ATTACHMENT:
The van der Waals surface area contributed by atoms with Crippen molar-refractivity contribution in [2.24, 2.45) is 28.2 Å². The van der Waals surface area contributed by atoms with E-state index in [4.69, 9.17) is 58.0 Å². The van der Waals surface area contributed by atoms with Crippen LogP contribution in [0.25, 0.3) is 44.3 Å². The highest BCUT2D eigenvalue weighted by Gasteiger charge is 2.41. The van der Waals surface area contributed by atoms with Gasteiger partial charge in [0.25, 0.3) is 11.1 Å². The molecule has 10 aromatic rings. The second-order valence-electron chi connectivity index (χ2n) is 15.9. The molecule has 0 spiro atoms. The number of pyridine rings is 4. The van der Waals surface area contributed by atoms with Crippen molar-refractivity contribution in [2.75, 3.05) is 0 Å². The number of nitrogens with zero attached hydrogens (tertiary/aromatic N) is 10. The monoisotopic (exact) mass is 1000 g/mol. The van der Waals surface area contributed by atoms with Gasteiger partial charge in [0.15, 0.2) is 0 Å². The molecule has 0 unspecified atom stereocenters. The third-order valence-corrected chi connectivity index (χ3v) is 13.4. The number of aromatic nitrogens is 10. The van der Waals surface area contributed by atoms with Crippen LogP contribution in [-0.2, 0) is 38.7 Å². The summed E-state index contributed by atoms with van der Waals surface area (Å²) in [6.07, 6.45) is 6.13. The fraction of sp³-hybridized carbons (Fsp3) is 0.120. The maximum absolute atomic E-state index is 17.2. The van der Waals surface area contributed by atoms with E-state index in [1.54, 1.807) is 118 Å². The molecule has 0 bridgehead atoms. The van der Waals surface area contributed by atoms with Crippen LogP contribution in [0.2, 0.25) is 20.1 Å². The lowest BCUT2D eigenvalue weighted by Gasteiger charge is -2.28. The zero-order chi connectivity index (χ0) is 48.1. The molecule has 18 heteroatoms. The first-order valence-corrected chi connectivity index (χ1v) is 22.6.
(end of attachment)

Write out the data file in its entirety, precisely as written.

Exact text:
The van der Waals surface area contributed by atoms with Crippen molar-refractivity contribution in [2.24, 2.45) is 28.2 Å². The van der Waals surface area contributed by atoms with E-state index in [4.69, 9.17) is 58.0 Å². The van der Waals surface area contributed by atoms with Crippen LogP contribution in [0.25, 0.3) is 44.3 Å². The highest BCUT2D eigenvalue weighted by Gasteiger charge is 2.41. The van der Waals surface area contributed by atoms with Gasteiger partial charge in [0.25, 0.3) is 11.1 Å². The molecule has 10 aromatic rings. The second-order valence-electron chi connectivity index (χ2n) is 15.9. The molecule has 0 spiro atoms. The number of pyridine rings is 4. The van der Waals surface area contributed by atoms with Crippen molar-refractivity contribution in [2.75, 3.05) is 0 Å². The number of nitrogens with zero attached hydrogens (tertiary/aromatic N) is 10. The monoisotopic (exact) mass is 1000 g/mol. The van der Waals surface area contributed by atoms with Gasteiger partial charge in [0.15, 0.2) is 0 Å². The molecule has 0 unspecified atom stereocenters. The third-order valence-corrected chi connectivity index (χ3v) is 13.4. The number of aromatic nitrogens is 10. The van der Waals surface area contributed by atoms with Crippen LogP contribution in [-0.2, 0) is 38.7 Å². The summed E-state index contributed by atoms with van der Waals surface area (Å²) in [6.07, 6.45) is 6.13. The fraction of sp³-hybridized carbons (Fsp3) is 0.120. The maximum absolute atomic E-state index is 17.2. The van der Waals surface area contributed by atoms with E-state index in [1.54, 1.807) is 118 Å². The molecule has 0 bridgehead atoms. The van der Waals surface area contributed by atoms with Crippen LogP contribution in [0.2, 0.25) is 20.1 Å². The lowest BCUT2D eigenvalue weighted by Gasteiger charge is -2.28. The zero-order chi connectivity index (χ0) is 48.1. The molecule has 18 heteroatoms. The first-order valence-corrected chi connectivity index (χ1v) is 22.6.